A quick round-up of recent employment law developments

Statutory Rate Changes

The following changes will take effect in April 2023.

The rates for Statutory Maternity Pay, Statutory Paternity Pay, Statutory Adoption Pay, Statutory Shared Parental Pay, Statutory Parental Bereavement Pay and Maternity Allowance will all increase to £172.48 per week (previously £156.66).

The rate for Statutory Sick Pay will increase to £109.40 per week (previously £99.35).

The annual increase to the minimum wage and national living wage are as follows:-

  • 23+ – £10.42 (previously £9.50)
  • 21-22 – £10.18 (previously £9.18)
  • 18-20 – £7.49 (previously £6.83)
  • 16-17 – £5.28 (previously £4.81)
  • apprentices – £5.28 (previously £4.81)

The accommodation offset will be £9.10 per day (previously £8.70).

Government backs Private Member’s Bills

When the long-anticipated Employment Bill was omitted from the Queen’s Speech in May, the future of several planned employment changes was thrown into doubt. Some of the changes have now been addressed through Private Member’s Bills, which the Government is backing, and will therefore continue their progress through Parliament.

  • The Carer’s Leave Bill will introduce a new and flexible entitlement of one week’s unpaid leave per year for employees who are providing or arranging care. It will be available to eligible employees from the first day of their employment.
  • The Protection from Redundancy (Pregnancy and Family Leave) Bill will amend the Employment Rights Act 1996 (ERA96) to enable the Secretary of State to make regulations providing protection against redundancy “during or after” an individual taking the relevant leave. It will also add a new provision to ERA96 allowing for regulations about redundancy “during, or after” a “protected period of pregnancy”. The explanatory notes to the bill suggest that, by extending protection after a protected period of pregnancy, a woman who has miscarried before informing her employer of her pregnancy will benefit from the redundancy protection.
  • The Neonatal Care (Leave and Pay) Bill will allow parents to take up to 12 weeks of paid leave each, in addition to other leave entitlements, such as maternity and paternity leave, so that they can spend more time with their baby who, having been born prematurely or sick, is receiving neonatal care in a hospital or other agreed care setting.
  • The Employment (Allocation of Tips) Bill, will ensure that all tipsgo to workers by making it unlawful for businesses to hold back service charges. It will also give workers a new right to request more information about an employer’s tipping A new statutory Code of Practice will be developed to provide businesses and staff with advice on how tips should be distributed.
Plans to introduce single enforcement body shelved

In December, the Business Secretary, Grant Shapps, confirmed that the much-delayed commitment to introduce a single enforcement body had been put on hold, with the Government more focussed on ensuring that the existing enforcement bodies operate as efficiently as possible.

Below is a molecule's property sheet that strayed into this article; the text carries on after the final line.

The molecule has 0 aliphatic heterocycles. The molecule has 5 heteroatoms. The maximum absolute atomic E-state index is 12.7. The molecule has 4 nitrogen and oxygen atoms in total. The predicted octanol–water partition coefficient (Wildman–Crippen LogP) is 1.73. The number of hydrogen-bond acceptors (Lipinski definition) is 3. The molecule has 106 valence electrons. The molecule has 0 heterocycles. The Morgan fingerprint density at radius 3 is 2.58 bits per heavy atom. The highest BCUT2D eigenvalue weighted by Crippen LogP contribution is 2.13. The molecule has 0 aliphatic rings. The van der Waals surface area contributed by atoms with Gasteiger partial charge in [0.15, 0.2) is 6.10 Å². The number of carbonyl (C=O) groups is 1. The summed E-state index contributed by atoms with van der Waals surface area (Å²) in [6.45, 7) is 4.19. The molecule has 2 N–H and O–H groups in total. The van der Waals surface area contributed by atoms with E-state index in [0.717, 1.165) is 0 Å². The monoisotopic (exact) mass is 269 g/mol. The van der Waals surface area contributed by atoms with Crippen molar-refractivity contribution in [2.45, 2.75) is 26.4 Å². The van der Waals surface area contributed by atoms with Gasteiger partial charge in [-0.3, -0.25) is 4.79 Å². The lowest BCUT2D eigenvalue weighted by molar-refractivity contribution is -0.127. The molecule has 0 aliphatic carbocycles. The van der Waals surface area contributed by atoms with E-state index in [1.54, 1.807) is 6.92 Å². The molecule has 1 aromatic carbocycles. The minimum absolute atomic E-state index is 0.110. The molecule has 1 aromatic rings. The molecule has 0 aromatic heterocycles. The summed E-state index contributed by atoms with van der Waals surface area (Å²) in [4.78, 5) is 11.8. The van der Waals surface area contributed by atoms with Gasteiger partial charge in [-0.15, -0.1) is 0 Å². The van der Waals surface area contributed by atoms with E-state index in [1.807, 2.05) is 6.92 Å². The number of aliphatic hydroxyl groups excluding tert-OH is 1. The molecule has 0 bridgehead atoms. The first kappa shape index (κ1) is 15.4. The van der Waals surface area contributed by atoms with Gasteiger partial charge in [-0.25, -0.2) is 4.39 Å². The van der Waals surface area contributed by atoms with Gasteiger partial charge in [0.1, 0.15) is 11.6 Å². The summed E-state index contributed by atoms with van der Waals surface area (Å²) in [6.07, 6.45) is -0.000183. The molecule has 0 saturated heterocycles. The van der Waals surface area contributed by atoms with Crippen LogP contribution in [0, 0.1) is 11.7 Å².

The proposal for a single enforcement body consolidating three of the existing labour market enforcement bodies (HMRC’s National Minimum Wage Enforcement, Employment Agency Standards Inspectorate and the Gangmasters Labour Abuse Authority) was originally made in the Government’s Good Work Plan in December 2018, and was due to be created under the Employment Bill.

Judicial review of regulations on use of agency workers during strikes

The High Court has granted permission for a legal challenge, brought by 11 trade unions and coordinated by the TUC, against the Government’s new regulations which allow agency workers to fill in for striking workers. The challenge will be heard from late March onwards, alongside separate legal cases launched by TUC-affiliated unions UNISON and NASUWT.

CIPD report identifying seven recommendations to improve equality and diversity

A report prepared by the CIPD, based on the survey responses of over 2000 senior decision-makers in UK organisations, has shown that less than half of employers surveyed (48%) have a stand-alone diversity and inclusion (D&I) strategy. In addition, the research showed that 18% of employers that do have a D&I strategy in place take no steps to monitor its effectiveness.

Based on the responses to the survey, the CIPD has made the following recommendations:

  • Build a long-term plan and track its progress.
  • Collect and use data to inform the approach to D&I.
  • Assess the organisation’s approach to people management from a D&I perspective.
  • Empower and train managers on D&I.
  • Support leaders to champion D&I as role models.
  • Tailor the approach to D&I to suit the organisation.
  • Maintain focus on the long-term aims.

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Susannah is a professional support lawyer assisting the lawyers in the employment team.

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Published: 23rd January 2023
Area: Employment

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